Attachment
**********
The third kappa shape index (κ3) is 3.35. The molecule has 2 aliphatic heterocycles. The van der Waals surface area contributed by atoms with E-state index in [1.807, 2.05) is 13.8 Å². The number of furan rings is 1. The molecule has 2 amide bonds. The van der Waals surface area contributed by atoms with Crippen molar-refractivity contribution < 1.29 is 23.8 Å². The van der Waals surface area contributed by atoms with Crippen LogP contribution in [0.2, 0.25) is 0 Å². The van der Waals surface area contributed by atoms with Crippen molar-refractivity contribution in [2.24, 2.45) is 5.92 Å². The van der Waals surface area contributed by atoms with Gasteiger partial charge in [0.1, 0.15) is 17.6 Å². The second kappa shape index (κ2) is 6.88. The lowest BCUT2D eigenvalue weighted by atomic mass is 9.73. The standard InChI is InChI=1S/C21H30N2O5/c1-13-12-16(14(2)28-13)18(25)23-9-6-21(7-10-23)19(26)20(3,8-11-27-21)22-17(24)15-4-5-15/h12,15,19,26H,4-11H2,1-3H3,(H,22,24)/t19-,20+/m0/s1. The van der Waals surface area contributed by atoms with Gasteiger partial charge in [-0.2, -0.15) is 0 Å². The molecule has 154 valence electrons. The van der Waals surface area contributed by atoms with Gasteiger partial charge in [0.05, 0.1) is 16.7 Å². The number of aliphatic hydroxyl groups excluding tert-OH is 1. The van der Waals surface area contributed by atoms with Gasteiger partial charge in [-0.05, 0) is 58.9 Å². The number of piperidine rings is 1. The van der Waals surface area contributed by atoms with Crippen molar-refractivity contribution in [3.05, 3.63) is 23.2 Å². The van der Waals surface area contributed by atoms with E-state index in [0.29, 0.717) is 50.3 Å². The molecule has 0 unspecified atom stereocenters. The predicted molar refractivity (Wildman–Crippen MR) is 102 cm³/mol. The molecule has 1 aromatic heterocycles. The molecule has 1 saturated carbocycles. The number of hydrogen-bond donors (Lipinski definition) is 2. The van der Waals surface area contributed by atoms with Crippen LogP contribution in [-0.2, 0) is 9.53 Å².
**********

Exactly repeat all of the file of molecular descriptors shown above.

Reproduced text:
The third kappa shape index (κ3) is 3.35. The molecule has 2 aliphatic heterocycles. The van der Waals surface area contributed by atoms with E-state index in [1.807, 2.05) is 13.8 Å². The number of furan rings is 1. The molecule has 2 amide bonds. The van der Waals surface area contributed by atoms with Crippen molar-refractivity contribution < 1.29 is 23.8 Å². The van der Waals surface area contributed by atoms with Crippen LogP contribution in [0.2, 0.25) is 0 Å². The van der Waals surface area contributed by atoms with Crippen molar-refractivity contribution in [2.24, 2.45) is 5.92 Å². The van der Waals surface area contributed by atoms with Gasteiger partial charge in [0.1, 0.15) is 17.6 Å². The second kappa shape index (κ2) is 6.88. The lowest BCUT2D eigenvalue weighted by atomic mass is 9.73. The standard InChI is InChI=1S/C21H30N2O5/c1-13-12-16(14(2)28-13)18(25)23-9-6-21(7-10-23)19(26)20(3,8-11-27-21)22-17(24)15-4-5-15/h12,15,19,26H,4-11H2,1-3H3,(H,22,24)/t19-,20+/m0/s1. The van der Waals surface area contributed by atoms with Gasteiger partial charge in [-0.2, -0.15) is 0 Å². The molecule has 154 valence electrons. The van der Waals surface area contributed by atoms with Gasteiger partial charge in [0.05, 0.1) is 16.7 Å². The number of aliphatic hydroxyl groups excluding tert-OH is 1. The van der Waals surface area contributed by atoms with Gasteiger partial charge in [-0.05, 0) is 58.9 Å². The number of piperidine rings is 1. The van der Waals surface area contributed by atoms with Crippen molar-refractivity contribution in [3.05, 3.63) is 23.2 Å². The van der Waals surface area contributed by atoms with E-state index in [0.29, 0.717) is 50.3 Å². The molecule has 0 unspecified atom stereocenters. The predicted molar refractivity (Wildman–Crippen MR) is 102 cm³/mol. The molecule has 1 aromatic heterocycles. The molecule has 1 saturated carbocycles. The number of hydrogen-bond donors (Lipinski definition) is 2. The van der Waals surface area contributed by atoms with Crippen LogP contribution in [-0.2, 0) is 9.53 Å².